‘It’s kinda wild to see’

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Recent footage of a high-speed train being tested in India wowed the members of the r/trains subreddit.

The footage was posted to the forum with the description, “9th vande bharat express blows past Mumbai station during high-speed test, India.” X user Ashwini Vaishnaw originally posted it to the platform formerly known as Twitter.

The Vande Bharat Express is a medium-distance Indian Railways train service that runs between major cities and other destinations, according to the India Times. It launched in 2019 and now functions on 36 routes across the country, according to Conde Nast Traveler, which described it as “Much faster and lighter than other trains in India” due to its advanced self-propelled technology.

The trains can reach speeds of up to about 110 miles per hour (although they are not permitted to go quite that fast due to poor track conditions that have not yet caught up with the high-speed trains).

When countries invest in high-speed rail, that’s a big win for the environment, as it cuts down on the need for both driving and air travel, which cause far more pollution than trains.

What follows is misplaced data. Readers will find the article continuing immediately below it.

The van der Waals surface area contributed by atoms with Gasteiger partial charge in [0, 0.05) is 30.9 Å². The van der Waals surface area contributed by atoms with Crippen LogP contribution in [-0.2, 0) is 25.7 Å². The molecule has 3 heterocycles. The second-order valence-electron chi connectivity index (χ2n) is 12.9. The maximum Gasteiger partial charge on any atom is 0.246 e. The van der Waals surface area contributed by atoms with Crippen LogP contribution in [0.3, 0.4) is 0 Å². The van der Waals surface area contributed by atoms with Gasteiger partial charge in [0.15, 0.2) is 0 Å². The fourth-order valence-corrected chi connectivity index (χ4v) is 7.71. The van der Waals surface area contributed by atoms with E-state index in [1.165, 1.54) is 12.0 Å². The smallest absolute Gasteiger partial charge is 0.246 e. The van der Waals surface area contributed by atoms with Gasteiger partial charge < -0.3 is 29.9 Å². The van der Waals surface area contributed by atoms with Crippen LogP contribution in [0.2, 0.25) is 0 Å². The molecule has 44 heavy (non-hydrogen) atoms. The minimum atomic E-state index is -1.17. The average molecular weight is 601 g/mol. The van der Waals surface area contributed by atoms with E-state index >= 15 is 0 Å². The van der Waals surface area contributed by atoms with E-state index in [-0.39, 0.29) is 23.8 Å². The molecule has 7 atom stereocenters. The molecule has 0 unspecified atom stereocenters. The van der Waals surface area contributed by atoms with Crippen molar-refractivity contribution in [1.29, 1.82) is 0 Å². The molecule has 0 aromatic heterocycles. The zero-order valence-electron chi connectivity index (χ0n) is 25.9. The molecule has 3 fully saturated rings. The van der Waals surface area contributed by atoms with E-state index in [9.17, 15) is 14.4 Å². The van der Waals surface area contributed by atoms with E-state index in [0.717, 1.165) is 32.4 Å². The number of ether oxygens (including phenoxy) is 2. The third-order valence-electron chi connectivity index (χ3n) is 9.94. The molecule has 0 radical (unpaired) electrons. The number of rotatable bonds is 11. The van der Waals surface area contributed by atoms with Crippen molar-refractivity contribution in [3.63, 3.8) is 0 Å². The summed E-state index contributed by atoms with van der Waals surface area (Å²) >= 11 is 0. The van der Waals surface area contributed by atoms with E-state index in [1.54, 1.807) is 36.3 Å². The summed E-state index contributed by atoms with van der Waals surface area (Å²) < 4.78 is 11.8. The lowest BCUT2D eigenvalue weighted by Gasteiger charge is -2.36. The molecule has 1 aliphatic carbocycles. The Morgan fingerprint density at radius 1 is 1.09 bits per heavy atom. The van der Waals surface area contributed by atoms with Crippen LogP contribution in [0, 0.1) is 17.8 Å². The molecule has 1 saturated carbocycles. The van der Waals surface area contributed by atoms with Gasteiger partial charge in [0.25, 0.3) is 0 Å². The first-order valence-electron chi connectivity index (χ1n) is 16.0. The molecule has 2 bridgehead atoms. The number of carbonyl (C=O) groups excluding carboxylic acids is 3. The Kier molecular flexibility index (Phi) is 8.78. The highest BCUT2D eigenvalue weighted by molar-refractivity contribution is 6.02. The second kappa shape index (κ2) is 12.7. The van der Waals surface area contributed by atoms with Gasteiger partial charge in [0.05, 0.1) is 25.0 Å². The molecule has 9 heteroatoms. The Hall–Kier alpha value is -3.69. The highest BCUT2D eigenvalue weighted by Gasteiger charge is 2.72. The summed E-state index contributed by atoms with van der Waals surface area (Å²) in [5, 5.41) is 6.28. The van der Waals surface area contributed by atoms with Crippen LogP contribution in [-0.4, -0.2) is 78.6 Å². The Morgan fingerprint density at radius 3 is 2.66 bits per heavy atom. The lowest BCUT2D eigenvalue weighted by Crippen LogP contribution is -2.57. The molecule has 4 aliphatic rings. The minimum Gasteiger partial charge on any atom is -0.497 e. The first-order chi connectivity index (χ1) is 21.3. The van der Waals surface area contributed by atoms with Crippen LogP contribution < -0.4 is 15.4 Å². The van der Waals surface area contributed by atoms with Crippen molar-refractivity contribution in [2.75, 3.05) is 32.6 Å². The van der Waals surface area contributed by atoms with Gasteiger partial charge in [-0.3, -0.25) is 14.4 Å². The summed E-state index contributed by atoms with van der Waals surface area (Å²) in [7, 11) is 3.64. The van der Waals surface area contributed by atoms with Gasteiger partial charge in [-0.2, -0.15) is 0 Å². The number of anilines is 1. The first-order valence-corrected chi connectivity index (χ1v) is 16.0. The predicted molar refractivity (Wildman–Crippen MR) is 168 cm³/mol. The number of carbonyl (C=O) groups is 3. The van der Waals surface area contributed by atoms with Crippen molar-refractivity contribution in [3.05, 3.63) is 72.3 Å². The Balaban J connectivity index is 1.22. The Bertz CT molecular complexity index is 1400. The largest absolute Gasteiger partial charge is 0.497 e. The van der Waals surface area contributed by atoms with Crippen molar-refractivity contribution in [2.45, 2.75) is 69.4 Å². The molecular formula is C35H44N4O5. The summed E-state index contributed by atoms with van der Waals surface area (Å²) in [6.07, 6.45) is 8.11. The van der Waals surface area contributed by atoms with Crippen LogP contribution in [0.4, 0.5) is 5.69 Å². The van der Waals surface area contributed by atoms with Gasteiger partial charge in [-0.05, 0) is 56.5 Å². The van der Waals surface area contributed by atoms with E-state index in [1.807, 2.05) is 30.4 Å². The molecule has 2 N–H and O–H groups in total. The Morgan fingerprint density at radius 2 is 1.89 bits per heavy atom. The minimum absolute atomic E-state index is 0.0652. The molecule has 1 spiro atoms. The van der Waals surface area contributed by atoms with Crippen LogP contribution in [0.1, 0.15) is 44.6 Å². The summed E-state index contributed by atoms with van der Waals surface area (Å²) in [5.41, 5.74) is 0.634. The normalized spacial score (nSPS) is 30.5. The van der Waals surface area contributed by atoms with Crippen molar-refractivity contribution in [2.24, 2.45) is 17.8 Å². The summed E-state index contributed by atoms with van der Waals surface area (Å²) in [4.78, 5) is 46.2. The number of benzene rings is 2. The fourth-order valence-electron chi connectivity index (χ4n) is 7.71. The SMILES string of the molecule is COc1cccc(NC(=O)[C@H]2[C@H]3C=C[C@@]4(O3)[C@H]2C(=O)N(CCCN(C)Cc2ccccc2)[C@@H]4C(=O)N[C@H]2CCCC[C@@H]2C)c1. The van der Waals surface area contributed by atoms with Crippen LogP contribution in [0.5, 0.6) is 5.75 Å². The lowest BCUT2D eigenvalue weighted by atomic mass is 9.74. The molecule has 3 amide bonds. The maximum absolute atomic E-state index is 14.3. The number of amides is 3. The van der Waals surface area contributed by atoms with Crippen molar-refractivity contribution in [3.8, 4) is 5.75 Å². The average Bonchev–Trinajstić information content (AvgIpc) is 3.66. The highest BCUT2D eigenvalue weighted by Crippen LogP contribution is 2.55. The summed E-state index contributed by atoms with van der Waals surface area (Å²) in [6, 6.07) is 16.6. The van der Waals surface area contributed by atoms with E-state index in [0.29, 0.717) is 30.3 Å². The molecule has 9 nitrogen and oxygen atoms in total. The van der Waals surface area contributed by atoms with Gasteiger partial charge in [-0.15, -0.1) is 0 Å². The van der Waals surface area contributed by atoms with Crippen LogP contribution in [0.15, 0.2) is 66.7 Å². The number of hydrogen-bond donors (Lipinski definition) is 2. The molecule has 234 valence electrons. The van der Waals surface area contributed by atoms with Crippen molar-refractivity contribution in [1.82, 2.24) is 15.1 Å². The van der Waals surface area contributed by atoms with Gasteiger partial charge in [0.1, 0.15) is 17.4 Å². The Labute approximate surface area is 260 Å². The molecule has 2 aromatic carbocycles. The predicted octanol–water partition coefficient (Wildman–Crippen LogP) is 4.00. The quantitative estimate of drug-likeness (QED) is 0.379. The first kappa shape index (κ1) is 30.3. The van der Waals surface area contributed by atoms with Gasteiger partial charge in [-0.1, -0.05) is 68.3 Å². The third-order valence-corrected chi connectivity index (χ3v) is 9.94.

According to one study, commercial air travel produces seven times more planet-overheating gases than train travel.

And while cars are not as bad as planes, they are still far worse for our planet than trains. According to Our World in Data,” Taking a train instead of a car for medium-length distances would cut your emissions by around 80%.”

Unfortunately for those of us in the United States, efficient high-speed rail has become much more ubiquitous in Asia — particularly in China, which has built out a robust high-speed rail system over the past decade — than it has in the U.S., which remains car-centric almost everywhere.

That means that for many of us, watching footage of a high-speed train is as close as we’re going to get to experiencing one. 

“It’s kinda wild to see people just casually strolling next to a vehicle moving that fast!” wrote one commenter.

“I really can’t wait to see the actual HSR blast through the Indian countryside,” wrote another.

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